‘Bill’ is back

In Sharon Eyal’s evening-length piece, performed by the Batsheva Dance Company, the dancers show their true colors.

'Bill' dance performance (photo credit: Gadi Dagon)
'Bill' dance performance
(photo credit: Gadi Dagon)
The last thing you want to do when you go to the theater is think about everything other than what is transpiring on stage. Too often, however, the audience sitting in their cushy seats are not participating in the event, only tolerating it. What a crowd wants and what the performing artists aspire to is a unified front, a group journey that includes both active and passive members.
Having recently celebrated another tour de force premiere, choreographer Sharon Eyal can rest assured that her pieces produce that kind of atmosphere. House, which shared an evening with The Toxic Exotic Disappearing Act by Yasmeen Godder, wowed audiences with its enigmatic appeal. Next week, just moments after unveiling her new masterpiece, the Batsheva Dance Company will present a run of Eyal’s evening-length work Bill at the Suzanne Dellal Center.
There is a clear through-line between these two pieces. For one, Eyal’s razorsharp aesthetic is in place in both pieces. Over the past several years, with the rise of her popularity as house choreographer for Batsheva and freelance dance maker, Eyal has honed her tastes in a way few of her contemporaries have. Her pieces are distinguishably hers from the moment the curtain rises.
A sort of purist, Eyal’s costume choices always accentuate the body. Be it the clean white trunks and T-shirts of Marakova Kabisa or the evocative threads of Bertolina, Eyal provides a clear picture of her dancers’ bodies. In both Bill and House, Eyal opted to go simple. Her dancers wear tan body suits, creating a sense of nudity on the scene.
Though in House, upon close inspection, each dancer’s attire was outfitted with certain accessories; the overall visual was that of sameness.
In Bill, she took this concept to the extreme.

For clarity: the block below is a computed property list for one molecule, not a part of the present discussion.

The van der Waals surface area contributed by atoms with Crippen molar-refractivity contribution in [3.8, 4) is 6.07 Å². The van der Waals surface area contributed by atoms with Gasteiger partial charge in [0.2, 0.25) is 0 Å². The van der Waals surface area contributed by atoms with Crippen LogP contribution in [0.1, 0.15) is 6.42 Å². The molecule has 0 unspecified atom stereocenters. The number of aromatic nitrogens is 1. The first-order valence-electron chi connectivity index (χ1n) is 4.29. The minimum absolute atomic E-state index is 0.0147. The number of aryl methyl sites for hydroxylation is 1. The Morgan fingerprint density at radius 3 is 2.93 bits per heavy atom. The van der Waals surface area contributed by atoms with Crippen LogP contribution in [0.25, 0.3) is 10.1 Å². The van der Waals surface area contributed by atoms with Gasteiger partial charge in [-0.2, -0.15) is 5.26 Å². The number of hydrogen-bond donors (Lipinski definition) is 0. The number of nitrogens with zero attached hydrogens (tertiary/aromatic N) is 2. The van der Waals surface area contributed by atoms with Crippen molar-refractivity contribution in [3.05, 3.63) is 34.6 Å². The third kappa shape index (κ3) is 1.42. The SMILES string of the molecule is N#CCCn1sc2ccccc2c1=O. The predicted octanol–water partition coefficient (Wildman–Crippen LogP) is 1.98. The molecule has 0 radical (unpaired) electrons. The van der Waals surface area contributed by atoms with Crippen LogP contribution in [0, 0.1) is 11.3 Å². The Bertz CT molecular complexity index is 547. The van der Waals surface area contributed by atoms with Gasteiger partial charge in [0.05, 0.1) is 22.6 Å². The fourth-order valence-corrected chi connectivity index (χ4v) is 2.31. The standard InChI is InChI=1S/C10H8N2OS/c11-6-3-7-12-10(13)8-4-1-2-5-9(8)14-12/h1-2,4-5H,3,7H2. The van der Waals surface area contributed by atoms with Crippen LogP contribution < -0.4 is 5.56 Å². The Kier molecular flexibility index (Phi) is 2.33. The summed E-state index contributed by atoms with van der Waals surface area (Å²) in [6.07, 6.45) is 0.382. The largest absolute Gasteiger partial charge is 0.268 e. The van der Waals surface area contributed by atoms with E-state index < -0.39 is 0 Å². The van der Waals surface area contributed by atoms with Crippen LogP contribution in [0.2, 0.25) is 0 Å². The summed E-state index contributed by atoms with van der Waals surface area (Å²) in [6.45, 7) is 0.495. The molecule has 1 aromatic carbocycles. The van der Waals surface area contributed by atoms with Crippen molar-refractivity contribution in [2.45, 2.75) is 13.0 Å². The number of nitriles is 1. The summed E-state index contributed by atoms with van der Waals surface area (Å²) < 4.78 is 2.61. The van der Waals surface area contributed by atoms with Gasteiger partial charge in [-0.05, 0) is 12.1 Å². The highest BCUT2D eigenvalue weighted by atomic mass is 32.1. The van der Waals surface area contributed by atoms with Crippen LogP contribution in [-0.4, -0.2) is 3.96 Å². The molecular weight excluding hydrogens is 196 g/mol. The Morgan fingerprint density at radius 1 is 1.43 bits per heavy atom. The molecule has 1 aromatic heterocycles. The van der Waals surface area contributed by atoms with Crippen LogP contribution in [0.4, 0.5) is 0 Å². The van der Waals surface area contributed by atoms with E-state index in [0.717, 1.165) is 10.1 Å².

Beyond their identical costumes, the dancers also wear ice blue contact lenses. Their hair is slicked back and matted in tan paint, evoking a Harrison Bergeron (Kurt Vonnegut) vision of group unity. And though all their physical differences are blurred by their uniformity, each dancer’s nature emerges through the nuances of their movement. In this way, Eyal explains, her performers can show their true selves. By uniting them visually, she engineers both the sense of commonality and the individual rebelling against it.
Also connecting all Eyal’s pieces is the boom, boom boom soundtrack. In all her works, from start to finish, the high-volume music plays in an ongoing rhythm. Eyal’s longtime collaborator Ori Lichtik’s dizzying blends of electro beats and soothing melodies make for trance-inducing experiences.
Lichtik’s score also links one section to the next seamlessly.
For Bill, which premiered in 2010, Eyal uses all 21 dancers of the Batsheva Company. At times, the audience is offered an intimate glimpse of one or two dancers. Seconds later, the group overtakes the stage in undulating flight patterns. Lighting by Avi Yona Bueno accentuates these dynamic changes perfectly.
Eyal was also certain to include more than a pinch of humor in Bill. The dancers scream, laugh and smile at their spectators. Combined with the ultra-blue lighting, these moments are as spooky as they are humorous. The atmosphere is at once light and tense, sexual and pedestrian and thoroughly unusual.
The glue holding all these stylized elements together is the deft movement language created by Eyal. Having danced for the company for many years, she is familiar with the strengths of her troupe and is nearly unmatched (perhaps only by artistic director Ohad Naharin) in her ability to show off what her dancers are capable of.
With its genuinely innovative look and feel, Bill is a not-to-be-missed dance experience.
Bill will run at the Suzanne Dellal Center on February 8, 9, 10 and 11. For tickets, visit www.batsheva.co.il or call (03) 517-1471.